This is the second time I’m writing this as the post seems to have got lost during the blog redesign 🙁 WordPress obviously doesn’t want me to let the world know about my training!
So anyway, this Sunday, I will be taking part in my first ever triathlon albeit a teeny weeny one and I wanted to share with you my training hints and tips. Now I’m no PT and as mentioned just now this is my FIRST triathlon so don’t go taking what I say here as professional advice, it’s just what’s helped me 🙂 so here we go, how to train for a triathlon…
First of all, ask yourself these questions:
- Do you have access to all equipment? i.e. bike, runners, gym, pool?
- How fit are you already?
- How much time do you have?
- Can you train while commuting to work?
- Which is your strongest/weakest discipline?
OK so, if you’ve entered a triathlon there’s a good chance you already own your own bike, running kit and potentially have access to a gym. If you do, training is relatively straight forward – you can train for all three disciplines within a gym (provided there’s a pool) and it gives you the perfect chance to practise ‘transitioning’ from one to the other. Well not transition exactly as I doubt the gym staff would be pleased to see you jump out the pool soaking wet and onto a bike! Think of it more like consecutive training.
Top tip: dependant on current fitness and time, aim for 5 workouts a week with 2 including swim and one including a longer bike ride.
If you’re reasonably fit already and at least occasionally swim, bike, run or all three then it won’t be the individual exercises you need to worry about but more so how to effectively train to ensure you can go the distance and complete all three comfortably. Of course this depends on distance you’re competing in…
In truth, I haven’t changed much about my usual routine, which includes a 10k bike each way to work and a weekly run of around 4-5k but I’m not overly concerned because the distance is teeny weeny. That said, I had wanted to train and do it well.
Top tip when training for the bike: remember to shift! Use your gears. Its easy for cyclists to find a gear they like and stick to it but you’ll have a much better ride if you move through your gears effectively.
Incorporating your training into a commute to work is the best way to save time, you shouldn’t need to set aside extra time around your usual routine this way. Luckily, I live and work close to parks that both have a decent 4k loops or tracks giving me the perfect opportunity to include both bike to run in a single training session. I just bike to work a little earlier, complete a loop around the lake and then head to work for my usual shower or visa versa on the way home. Just make sure you take a bike lock and a bag your comfortable running with unless you’ve got awesome organisational skills and can leave the bag at work while still having everything you need for the next day.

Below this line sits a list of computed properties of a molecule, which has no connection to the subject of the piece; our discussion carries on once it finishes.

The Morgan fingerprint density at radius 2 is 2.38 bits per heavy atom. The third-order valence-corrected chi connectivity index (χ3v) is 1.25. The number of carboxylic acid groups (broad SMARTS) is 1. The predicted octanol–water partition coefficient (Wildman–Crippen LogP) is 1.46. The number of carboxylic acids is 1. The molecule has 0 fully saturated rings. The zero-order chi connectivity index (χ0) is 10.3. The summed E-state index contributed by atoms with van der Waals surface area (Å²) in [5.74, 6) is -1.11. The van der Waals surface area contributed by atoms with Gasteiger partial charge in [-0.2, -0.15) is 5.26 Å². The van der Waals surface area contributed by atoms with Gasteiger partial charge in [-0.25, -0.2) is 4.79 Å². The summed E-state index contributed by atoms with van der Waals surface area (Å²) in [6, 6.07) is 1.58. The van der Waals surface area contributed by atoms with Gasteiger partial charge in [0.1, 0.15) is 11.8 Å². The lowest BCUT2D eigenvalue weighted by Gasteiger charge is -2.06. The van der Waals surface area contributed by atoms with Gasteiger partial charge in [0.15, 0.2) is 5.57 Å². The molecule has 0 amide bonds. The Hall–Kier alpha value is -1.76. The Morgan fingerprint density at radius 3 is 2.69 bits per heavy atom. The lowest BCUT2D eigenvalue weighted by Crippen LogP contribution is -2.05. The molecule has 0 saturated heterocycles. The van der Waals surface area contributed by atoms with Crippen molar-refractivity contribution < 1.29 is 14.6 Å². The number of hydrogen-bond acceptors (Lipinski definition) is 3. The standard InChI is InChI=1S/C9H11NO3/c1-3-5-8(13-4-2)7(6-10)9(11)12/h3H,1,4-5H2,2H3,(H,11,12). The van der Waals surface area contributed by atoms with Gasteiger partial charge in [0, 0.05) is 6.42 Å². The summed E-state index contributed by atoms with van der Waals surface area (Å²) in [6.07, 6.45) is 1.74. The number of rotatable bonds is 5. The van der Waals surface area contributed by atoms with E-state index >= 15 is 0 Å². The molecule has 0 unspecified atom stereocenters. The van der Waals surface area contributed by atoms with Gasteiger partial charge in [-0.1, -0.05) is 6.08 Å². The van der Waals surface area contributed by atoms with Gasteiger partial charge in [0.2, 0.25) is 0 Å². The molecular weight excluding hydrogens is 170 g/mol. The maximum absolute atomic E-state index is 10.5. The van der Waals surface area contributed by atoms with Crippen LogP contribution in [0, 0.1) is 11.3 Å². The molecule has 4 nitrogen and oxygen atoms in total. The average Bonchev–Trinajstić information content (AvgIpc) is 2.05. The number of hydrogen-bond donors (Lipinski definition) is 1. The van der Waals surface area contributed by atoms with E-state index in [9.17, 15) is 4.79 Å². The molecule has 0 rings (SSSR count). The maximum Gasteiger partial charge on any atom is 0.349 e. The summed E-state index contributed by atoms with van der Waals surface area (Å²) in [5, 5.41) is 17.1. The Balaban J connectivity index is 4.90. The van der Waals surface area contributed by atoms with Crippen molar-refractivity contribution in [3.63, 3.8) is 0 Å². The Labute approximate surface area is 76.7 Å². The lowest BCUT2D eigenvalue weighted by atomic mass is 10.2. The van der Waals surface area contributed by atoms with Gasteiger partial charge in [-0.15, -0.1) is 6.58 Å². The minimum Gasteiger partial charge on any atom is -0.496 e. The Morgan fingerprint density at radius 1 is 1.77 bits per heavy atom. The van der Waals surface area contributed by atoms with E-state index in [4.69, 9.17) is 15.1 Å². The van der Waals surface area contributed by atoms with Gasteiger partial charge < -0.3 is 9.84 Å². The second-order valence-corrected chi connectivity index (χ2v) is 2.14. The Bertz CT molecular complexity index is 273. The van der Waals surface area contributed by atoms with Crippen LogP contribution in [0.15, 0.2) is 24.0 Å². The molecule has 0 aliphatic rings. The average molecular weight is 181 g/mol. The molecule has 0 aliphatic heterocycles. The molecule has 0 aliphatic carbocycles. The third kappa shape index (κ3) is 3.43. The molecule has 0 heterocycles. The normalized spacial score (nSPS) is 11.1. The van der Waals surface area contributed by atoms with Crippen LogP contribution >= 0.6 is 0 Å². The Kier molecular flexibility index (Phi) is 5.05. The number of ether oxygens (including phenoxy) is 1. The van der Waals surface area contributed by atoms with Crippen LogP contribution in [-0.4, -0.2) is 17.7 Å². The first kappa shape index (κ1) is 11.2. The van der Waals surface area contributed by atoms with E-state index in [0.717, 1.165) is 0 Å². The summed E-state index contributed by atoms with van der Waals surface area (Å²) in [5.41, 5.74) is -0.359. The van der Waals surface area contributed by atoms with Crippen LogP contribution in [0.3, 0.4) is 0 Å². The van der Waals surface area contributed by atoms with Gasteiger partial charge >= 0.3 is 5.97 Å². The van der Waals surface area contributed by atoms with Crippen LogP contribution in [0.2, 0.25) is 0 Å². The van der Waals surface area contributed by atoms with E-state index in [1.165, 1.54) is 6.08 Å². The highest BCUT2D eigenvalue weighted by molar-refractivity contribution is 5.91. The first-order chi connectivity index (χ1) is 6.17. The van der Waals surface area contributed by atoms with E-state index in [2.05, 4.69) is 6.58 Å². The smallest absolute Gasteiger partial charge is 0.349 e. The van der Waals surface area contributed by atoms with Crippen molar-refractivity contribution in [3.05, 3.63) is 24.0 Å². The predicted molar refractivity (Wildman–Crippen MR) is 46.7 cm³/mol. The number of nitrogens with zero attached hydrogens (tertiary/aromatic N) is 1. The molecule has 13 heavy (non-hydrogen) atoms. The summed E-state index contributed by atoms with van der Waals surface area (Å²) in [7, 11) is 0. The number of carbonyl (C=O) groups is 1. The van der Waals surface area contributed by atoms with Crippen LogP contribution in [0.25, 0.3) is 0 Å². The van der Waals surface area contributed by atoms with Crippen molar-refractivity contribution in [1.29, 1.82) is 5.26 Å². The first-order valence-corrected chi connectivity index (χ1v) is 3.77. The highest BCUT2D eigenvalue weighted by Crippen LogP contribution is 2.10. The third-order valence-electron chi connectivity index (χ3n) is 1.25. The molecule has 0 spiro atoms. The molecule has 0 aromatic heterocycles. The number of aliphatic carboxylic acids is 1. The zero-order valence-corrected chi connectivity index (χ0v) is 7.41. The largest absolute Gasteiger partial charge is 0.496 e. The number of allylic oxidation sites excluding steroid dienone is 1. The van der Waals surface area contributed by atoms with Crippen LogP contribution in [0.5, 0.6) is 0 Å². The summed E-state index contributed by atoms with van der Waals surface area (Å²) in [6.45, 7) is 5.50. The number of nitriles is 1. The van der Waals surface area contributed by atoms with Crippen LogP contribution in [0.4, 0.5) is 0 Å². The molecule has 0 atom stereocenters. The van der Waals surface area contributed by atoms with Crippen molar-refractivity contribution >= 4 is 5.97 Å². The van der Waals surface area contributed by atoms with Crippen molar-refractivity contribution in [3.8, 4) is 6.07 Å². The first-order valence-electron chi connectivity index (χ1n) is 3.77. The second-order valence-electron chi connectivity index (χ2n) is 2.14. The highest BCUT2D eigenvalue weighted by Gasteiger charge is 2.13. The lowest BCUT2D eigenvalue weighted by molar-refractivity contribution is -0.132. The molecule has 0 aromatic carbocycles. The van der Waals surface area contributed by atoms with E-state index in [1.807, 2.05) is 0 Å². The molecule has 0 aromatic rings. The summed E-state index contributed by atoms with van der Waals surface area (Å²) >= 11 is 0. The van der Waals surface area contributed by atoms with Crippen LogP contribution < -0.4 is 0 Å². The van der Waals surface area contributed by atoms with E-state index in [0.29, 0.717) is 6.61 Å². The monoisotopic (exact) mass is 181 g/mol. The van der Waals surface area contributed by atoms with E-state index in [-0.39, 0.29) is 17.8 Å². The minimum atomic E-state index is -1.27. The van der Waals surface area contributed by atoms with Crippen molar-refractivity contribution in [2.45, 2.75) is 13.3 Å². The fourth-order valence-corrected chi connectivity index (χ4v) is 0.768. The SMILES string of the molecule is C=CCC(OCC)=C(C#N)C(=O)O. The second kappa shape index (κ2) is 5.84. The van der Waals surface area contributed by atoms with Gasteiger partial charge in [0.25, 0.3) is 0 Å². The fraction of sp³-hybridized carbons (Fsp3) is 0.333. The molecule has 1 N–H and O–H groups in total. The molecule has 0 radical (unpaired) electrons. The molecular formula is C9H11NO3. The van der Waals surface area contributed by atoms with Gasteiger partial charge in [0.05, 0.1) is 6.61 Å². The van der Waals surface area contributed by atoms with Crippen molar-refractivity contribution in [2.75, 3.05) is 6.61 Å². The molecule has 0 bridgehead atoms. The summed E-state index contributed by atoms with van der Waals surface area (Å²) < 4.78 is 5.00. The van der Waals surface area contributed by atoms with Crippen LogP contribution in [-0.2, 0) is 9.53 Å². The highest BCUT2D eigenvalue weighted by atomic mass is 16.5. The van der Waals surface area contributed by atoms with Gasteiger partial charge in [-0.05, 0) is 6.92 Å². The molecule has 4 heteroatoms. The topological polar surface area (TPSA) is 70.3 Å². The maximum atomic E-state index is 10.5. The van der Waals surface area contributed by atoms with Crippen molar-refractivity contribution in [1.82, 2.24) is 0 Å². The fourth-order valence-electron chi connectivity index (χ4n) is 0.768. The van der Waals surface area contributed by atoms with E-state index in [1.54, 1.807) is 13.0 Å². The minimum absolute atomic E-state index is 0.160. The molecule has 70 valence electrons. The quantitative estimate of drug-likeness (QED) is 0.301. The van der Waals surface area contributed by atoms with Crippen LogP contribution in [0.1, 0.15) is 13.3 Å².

Top tip when training for the run: although it’s a short distance, you need to focus on stamina and endurance. The best way to this is to ensure your legs are strong so go for interval training and try sprints.
Swimming is definitely my downfall and having just cancelled my gym membership it is the most inconvenient to train for as well. There are outside baths nearby to where I live but I’m one of those people who can’t bare their weekend to be taken up by gruelling fitness so I haven’t got round to going…something I might regret when the day comes and I have to throw myself into the cold water at 7:30am [potentially in the dark] on the day of the race. Never mind, I’m certain the adrenaline will pull me through!
Top tip when training for the swim: use a pull buoy so that you can swim with primarily your arms and reserve energy in the legs for when you really need it.
I’ll be taking part in the Gatorade ‘Fun Tri’ in St. Kilda – the last in a 5 race series and a grand total of 300m swim, 13k bike and 3k run.
Wish my luck! You can probably figure from the above that I’m going to need it 🙂